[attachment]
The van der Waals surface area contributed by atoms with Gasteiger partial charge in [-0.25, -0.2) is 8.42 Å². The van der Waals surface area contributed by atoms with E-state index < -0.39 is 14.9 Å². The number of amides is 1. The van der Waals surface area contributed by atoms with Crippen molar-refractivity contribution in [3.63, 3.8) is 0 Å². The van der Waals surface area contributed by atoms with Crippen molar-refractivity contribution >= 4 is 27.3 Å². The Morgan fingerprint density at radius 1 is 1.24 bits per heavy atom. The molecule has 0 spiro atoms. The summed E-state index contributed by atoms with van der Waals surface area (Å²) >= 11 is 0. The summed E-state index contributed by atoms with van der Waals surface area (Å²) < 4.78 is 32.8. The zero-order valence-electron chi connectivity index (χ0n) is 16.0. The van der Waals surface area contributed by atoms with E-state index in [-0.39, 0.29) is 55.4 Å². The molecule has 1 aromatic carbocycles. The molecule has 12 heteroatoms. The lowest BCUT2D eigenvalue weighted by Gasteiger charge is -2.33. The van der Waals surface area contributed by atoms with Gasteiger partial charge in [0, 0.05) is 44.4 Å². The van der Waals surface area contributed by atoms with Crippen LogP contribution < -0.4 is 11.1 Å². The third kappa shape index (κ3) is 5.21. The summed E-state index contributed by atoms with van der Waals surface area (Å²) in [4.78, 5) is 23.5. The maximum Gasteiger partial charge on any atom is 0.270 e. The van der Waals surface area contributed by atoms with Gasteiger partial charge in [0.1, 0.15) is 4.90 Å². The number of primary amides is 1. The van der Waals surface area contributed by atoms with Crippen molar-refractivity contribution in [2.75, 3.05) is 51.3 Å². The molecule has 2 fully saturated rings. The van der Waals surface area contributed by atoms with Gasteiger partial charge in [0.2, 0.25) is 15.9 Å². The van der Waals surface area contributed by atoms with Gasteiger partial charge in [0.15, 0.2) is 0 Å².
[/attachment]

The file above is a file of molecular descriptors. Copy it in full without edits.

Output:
The van der Waals surface area contributed by atoms with Gasteiger partial charge in [-0.25, -0.2) is 8.42 Å². The van der Waals surface area contributed by atoms with E-state index < -0.39 is 14.9 Å². The number of amides is 1. The van der Waals surface area contributed by atoms with Crippen molar-refractivity contribution in [3.63, 3.8) is 0 Å². The van der Waals surface area contributed by atoms with Crippen molar-refractivity contribution >= 4 is 27.3 Å². The Morgan fingerprint density at radius 1 is 1.24 bits per heavy atom. The molecule has 0 spiro atoms. The summed E-state index contributed by atoms with van der Waals surface area (Å²) >= 11 is 0. The summed E-state index contributed by atoms with van der Waals surface area (Å²) < 4.78 is 32.8. The zero-order valence-electron chi connectivity index (χ0n) is 16.0. The van der Waals surface area contributed by atoms with E-state index in [-0.39, 0.29) is 55.4 Å². The molecule has 1 aromatic carbocycles. The molecule has 12 heteroatoms. The lowest BCUT2D eigenvalue weighted by Gasteiger charge is -2.33. The van der Waals surface area contributed by atoms with Gasteiger partial charge in [0, 0.05) is 44.4 Å². The van der Waals surface area contributed by atoms with Crippen LogP contribution < -0.4 is 11.1 Å². The third kappa shape index (κ3) is 5.21. The summed E-state index contributed by atoms with van der Waals surface area (Å²) in [4.78, 5) is 23.5. The maximum Gasteiger partial charge on any atom is 0.270 e. The van der Waals surface area contributed by atoms with Gasteiger partial charge in [0.1, 0.15) is 4.90 Å². The number of primary amides is 1. The van der Waals surface area contributed by atoms with Crippen molar-refractivity contribution in [2.75, 3.05) is 51.3 Å². The molecule has 2 fully saturated rings. The van der Waals surface area contributed by atoms with Gasteiger partial charge in [0.2, 0.25) is 15.9 Å². The van der Waals surface area contributed by atoms with Gasteiger partial charge in [0.15, 0.2) is 0 Å².